- County has a high TB burden, with a case notification rate of 245/100,000 by 2018.
- Ward will revert to its intended purpose once an alternative Covid-19 isolation ward is set up in the upcoming medical complex at the hospital.
The Kirinyaga government has stepped up efforts to prevent and manage tuberculosis.
The department of health records indicates that the county has a high TB burden, with a case notification rate of 245/100,000 by 2018.
Drug-resistant cases increased by 50 per cent between 2016 and 2018. This has been attributed to poor adherence to the prescribed regimen.
Governor Anne Waiguru says the Health department has been training caregivers and community health workers who in turn educate the masses on TB prevention, timely diagnosis and seeking relevant medical attention.
She says TB remains a major public health problem and the leading killer of people living with HIV, despite the fact it is preventable, treatable and curable.
The county government has completed construction of an isolation ward for TB patients.
The 24-bed capacity facility is however currently being used as a Covid-19 isolation ward. It will revert to its intended purpose once a Covid-19 isolation ward is set up in the upcoming medical complex at the hospital.
“The establishment of a TB isolation facility, which was set up in line with the National Isolation Policy, will enhance monitoring of patients who require confinement during treatment,” says the governor.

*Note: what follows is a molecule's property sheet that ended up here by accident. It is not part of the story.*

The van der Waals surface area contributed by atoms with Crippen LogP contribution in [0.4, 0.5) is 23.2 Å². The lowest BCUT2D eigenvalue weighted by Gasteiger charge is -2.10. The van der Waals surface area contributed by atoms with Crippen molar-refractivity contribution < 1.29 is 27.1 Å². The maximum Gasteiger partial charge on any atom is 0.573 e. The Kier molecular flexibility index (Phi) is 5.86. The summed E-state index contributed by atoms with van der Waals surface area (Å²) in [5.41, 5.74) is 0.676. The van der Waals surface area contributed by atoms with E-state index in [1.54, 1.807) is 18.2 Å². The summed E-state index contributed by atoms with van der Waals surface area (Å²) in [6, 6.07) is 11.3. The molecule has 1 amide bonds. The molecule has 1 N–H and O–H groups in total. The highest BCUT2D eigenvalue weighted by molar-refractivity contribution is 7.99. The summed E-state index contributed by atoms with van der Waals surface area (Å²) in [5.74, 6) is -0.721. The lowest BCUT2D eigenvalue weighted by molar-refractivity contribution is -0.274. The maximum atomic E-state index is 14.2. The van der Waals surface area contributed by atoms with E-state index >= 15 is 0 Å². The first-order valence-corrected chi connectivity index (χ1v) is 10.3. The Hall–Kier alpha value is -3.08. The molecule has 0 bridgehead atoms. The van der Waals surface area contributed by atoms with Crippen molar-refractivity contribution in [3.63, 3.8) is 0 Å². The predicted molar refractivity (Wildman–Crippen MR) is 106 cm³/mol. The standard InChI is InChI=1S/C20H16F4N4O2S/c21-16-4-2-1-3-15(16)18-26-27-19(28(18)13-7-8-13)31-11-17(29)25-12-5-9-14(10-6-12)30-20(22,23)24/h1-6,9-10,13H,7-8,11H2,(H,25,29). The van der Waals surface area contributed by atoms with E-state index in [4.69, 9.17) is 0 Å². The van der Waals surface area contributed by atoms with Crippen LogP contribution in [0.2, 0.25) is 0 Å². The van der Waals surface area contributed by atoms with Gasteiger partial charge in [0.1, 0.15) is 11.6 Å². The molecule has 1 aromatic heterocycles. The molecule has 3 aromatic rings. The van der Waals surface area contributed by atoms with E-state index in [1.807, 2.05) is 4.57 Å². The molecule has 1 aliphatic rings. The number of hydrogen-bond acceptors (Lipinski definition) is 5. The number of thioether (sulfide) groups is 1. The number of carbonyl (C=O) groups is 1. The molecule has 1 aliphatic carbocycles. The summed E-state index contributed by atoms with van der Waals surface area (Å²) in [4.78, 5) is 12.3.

TB is a contagious airborne disease that is spread through coughs or sneezes. It has been cited as one of the diseases aggravating the coronavirus problem.
Health executive Gladys Kimingi says TB patients are getting the relevant medical attention amid the Covid-19 crisis. She urges people showing symptoms of TB, including prolonged coughing, to visit the hospital for diagnosis and treatment.
The Public Health Act CAP 242, Section 17 classifies TB as a notifiable infectious disease. The Act states that sufferers should be isolated in a designated place while taking their medication until assessment by a medical officer shows they are free from infection and can be discharged without endangering public health.
Previously, a TB patient who failed to adhere to their treatment plan would be confined in prison until they completed their regimen. This requirement was however scrapped by the High Court in 2016.
Edited by Josephine M. Mayuya